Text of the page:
At Make Use Of, we cover Linux quite a bit as the “alternative” to Windows and Mac OS X.However, those aren’t the only three operating systems out there — there’s also the BSD family of Unix-like operating systems, which are technically speaking different from Linux.Even on the desktop, both operating systems will look similar as they both typically run the same desktop environments, including but not limited to GNOME and KDE.Firefox, GIMP, and many other popular open source applications also run on both systems.Free BSD has close roots to Unix systems of the past, while Linux was created from scratch as an open Unix-like alternative.This association informs decisions on the design of the systems, how components should interoperate, and the general expectations for what the system should look like and accomplish.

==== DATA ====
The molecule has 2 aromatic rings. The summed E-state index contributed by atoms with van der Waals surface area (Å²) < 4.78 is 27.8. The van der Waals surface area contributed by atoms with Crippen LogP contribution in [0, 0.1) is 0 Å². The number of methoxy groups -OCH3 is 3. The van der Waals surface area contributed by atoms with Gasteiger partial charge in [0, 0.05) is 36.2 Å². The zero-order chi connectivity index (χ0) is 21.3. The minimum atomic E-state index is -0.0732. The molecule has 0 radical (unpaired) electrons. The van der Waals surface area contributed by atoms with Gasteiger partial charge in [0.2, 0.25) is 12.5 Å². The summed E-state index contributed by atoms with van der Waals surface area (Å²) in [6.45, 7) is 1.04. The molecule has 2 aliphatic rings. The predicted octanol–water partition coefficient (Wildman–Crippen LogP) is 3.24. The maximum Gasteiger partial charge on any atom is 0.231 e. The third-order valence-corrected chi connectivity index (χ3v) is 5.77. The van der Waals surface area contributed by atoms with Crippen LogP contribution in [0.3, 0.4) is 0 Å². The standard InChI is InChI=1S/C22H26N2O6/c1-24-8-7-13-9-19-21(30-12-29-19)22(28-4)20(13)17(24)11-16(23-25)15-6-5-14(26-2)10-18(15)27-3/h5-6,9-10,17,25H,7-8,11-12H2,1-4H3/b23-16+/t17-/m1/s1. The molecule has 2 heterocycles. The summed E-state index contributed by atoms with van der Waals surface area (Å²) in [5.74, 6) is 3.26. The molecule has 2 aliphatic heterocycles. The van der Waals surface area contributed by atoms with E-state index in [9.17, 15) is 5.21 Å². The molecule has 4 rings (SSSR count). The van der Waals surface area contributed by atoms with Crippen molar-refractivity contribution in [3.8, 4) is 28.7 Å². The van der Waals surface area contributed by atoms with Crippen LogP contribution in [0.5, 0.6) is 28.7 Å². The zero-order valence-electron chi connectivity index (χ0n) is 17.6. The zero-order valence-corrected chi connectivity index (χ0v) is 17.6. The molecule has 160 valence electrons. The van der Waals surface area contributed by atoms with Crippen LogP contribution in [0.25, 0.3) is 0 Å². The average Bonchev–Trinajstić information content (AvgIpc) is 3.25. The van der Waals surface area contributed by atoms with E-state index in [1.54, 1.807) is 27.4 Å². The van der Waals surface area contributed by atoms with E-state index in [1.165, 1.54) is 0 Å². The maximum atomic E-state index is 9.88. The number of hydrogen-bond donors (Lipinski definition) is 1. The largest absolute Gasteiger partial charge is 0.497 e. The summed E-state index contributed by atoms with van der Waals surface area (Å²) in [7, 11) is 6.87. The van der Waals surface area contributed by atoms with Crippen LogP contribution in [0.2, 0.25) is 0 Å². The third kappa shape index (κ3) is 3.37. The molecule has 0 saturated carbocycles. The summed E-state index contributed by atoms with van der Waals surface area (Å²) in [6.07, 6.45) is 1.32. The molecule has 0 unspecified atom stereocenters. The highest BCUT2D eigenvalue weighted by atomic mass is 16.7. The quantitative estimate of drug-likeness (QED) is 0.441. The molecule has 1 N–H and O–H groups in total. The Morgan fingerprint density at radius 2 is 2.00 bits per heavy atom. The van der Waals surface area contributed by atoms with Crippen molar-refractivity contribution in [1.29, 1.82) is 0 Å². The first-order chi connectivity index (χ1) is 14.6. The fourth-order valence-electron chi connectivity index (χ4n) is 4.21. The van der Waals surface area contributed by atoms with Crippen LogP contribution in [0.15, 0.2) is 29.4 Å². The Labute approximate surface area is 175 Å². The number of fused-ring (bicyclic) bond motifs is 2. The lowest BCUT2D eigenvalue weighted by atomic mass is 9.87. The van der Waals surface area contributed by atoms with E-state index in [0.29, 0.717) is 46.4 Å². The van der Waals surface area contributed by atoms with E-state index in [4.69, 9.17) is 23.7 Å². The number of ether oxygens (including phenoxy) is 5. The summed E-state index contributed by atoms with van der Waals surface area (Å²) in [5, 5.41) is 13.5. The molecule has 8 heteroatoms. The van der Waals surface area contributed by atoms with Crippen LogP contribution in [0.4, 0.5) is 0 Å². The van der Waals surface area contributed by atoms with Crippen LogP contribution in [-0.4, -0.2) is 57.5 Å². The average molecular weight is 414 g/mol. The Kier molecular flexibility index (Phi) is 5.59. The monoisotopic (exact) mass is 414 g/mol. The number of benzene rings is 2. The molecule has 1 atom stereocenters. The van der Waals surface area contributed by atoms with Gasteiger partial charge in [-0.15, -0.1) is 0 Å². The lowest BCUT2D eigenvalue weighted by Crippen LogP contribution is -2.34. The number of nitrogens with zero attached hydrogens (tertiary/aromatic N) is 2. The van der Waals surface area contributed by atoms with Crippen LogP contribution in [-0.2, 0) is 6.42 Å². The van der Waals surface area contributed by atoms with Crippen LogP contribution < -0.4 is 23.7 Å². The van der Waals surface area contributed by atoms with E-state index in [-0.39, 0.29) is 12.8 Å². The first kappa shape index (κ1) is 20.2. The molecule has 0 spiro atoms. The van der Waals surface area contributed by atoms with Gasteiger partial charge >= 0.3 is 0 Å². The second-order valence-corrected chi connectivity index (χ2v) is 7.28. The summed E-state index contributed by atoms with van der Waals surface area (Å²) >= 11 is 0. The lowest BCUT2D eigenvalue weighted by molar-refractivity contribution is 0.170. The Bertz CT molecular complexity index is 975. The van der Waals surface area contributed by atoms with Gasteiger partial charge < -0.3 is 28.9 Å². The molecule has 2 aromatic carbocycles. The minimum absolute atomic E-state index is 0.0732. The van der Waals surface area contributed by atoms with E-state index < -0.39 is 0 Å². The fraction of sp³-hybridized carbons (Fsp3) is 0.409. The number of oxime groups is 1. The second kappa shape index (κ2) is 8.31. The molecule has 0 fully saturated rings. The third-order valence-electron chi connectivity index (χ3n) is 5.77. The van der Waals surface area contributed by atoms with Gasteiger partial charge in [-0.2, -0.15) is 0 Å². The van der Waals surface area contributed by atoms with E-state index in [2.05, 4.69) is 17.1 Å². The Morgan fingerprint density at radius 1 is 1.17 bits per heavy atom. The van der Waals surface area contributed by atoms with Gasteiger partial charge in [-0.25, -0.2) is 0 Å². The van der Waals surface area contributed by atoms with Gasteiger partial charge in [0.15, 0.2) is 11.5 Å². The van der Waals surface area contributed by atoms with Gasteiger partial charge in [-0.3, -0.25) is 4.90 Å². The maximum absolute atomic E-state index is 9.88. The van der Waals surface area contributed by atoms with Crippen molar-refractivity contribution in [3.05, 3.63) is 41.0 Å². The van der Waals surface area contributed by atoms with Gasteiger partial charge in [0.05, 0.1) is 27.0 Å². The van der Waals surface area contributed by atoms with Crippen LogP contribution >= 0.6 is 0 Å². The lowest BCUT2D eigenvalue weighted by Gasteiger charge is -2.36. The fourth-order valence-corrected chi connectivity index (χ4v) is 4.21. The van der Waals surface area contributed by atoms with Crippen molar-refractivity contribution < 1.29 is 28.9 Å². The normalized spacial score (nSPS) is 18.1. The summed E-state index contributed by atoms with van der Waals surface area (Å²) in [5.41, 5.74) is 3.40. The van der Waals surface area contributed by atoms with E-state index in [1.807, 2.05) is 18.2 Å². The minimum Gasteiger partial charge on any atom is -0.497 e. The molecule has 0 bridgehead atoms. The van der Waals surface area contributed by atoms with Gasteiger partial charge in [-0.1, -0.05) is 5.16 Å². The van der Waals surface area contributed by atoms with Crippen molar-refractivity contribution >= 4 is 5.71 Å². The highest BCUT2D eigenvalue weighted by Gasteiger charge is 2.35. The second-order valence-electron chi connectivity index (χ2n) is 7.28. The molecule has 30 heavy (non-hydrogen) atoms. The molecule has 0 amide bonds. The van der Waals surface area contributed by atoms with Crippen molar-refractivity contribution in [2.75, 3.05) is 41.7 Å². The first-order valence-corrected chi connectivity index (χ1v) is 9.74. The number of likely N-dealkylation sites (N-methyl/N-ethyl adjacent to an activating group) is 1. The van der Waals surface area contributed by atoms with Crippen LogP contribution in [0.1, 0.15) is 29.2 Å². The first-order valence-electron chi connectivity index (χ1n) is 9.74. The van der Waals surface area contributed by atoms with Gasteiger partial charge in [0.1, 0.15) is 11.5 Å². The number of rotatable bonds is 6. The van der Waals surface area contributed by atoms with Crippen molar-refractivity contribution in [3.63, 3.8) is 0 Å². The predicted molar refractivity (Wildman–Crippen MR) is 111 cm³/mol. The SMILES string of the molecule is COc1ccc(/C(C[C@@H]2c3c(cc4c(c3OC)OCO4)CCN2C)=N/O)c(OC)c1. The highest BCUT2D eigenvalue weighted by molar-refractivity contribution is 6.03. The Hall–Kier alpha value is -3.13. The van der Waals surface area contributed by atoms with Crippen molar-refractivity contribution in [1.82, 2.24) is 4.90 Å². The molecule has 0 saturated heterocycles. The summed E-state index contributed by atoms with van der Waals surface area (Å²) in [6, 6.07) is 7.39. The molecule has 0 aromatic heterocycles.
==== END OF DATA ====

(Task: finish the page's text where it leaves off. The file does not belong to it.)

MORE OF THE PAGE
Unfortunately, many Linux advocates ignore them and never write articles to counter them or their own BSD vs Linux articles.
GNU/Linux goes farther with the licensing of their source code under the GPL which maintains the freedom to view, study and modify the source code and its derivatives.
It also protects user and developers from DRMs or any malicious persons or companies who try to sue them over the software.
Code contribution Due to it being licensed under the GPL, GNU/Linux gets a lot of high quality code contributions back from many developers and companies using Linux.
As a result, Linux has grown and improved continuously.
The experience has been eye-opening, especially since I consider myself an "old-school" Linux admin, and I've felt out of place with the latest changes on the system administration.